General practitioners and hospital doctors should all use an early warning score system when they suspect that a patient may have sepsis to help improve the recognition of cases, a report recommends.1
Nearly half (45%) of patients with sepsis admitted to hospital with no other obvious problem either died or were left with a disability, an audit of cases in England, Wales, and Northern Ireland has found.
A third (34%; 184) of the 544 hospitals reviewed had no formal sepsis protocol to identify and manage patients with sepsis, and this needs to be rectified, said a report into sepsis by the National Confidential Enquiry into Patient Outcome and Death.1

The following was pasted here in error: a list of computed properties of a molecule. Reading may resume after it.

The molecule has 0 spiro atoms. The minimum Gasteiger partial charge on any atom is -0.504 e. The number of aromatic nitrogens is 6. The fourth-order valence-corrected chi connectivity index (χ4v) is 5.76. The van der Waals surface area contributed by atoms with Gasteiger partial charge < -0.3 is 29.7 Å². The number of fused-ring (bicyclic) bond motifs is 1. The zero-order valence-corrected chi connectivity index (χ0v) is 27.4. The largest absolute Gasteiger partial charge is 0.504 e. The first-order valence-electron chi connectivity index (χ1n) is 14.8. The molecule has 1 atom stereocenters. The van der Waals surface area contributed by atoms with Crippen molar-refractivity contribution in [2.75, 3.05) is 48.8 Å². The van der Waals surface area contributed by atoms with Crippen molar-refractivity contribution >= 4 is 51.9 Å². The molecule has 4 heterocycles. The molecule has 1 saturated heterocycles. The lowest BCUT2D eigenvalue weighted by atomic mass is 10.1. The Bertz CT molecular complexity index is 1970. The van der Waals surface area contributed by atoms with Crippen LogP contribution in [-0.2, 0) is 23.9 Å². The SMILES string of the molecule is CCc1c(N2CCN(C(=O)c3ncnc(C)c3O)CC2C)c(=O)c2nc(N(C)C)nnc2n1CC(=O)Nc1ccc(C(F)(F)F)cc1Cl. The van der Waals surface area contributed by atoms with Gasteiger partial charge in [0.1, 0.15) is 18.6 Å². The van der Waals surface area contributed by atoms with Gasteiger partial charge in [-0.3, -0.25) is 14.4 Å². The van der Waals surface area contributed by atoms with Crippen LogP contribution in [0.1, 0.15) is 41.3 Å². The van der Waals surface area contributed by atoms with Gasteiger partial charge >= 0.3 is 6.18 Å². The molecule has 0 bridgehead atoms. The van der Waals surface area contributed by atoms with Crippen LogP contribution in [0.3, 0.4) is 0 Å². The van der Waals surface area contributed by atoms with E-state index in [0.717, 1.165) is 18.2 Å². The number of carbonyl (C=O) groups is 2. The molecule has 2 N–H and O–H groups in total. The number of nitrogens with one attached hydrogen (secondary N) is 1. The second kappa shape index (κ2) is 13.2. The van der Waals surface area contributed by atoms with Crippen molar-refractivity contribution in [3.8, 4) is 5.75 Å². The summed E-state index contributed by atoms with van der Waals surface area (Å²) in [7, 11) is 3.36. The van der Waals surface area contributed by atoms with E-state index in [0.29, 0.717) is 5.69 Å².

The inquiry reviewed the care of all patients who were seen by critical care teams in the community or admitted to hospital with a diagnosis of sepsis during two weeks in May 2014. Some 3363 patients were identified overall, 884 cases were selected for inclusion, and the case notes of 551 were examined. For the first time the inquiry also looked at events in general practice: 129 patients were seen by their GP, and the notes of 54 were reviewed.
An early warning scores system was used in none of the cases seen by GPs and in just 27% (128/479) of cases seen in secondary care. Of the 129 cases seen by a GP, only 34 patients (26%) had their temperature taken and 40 (31%) had their heart rate taken. In hospitals, 41% (152/369) of patients had a complete set of vital signs recorded.
BMJ 2015; 351 doi: http://dx.doi.org/10.1136/bmj.h6237 (Published 24 November 2015) Cite this as: BMJ 2015;351:h6237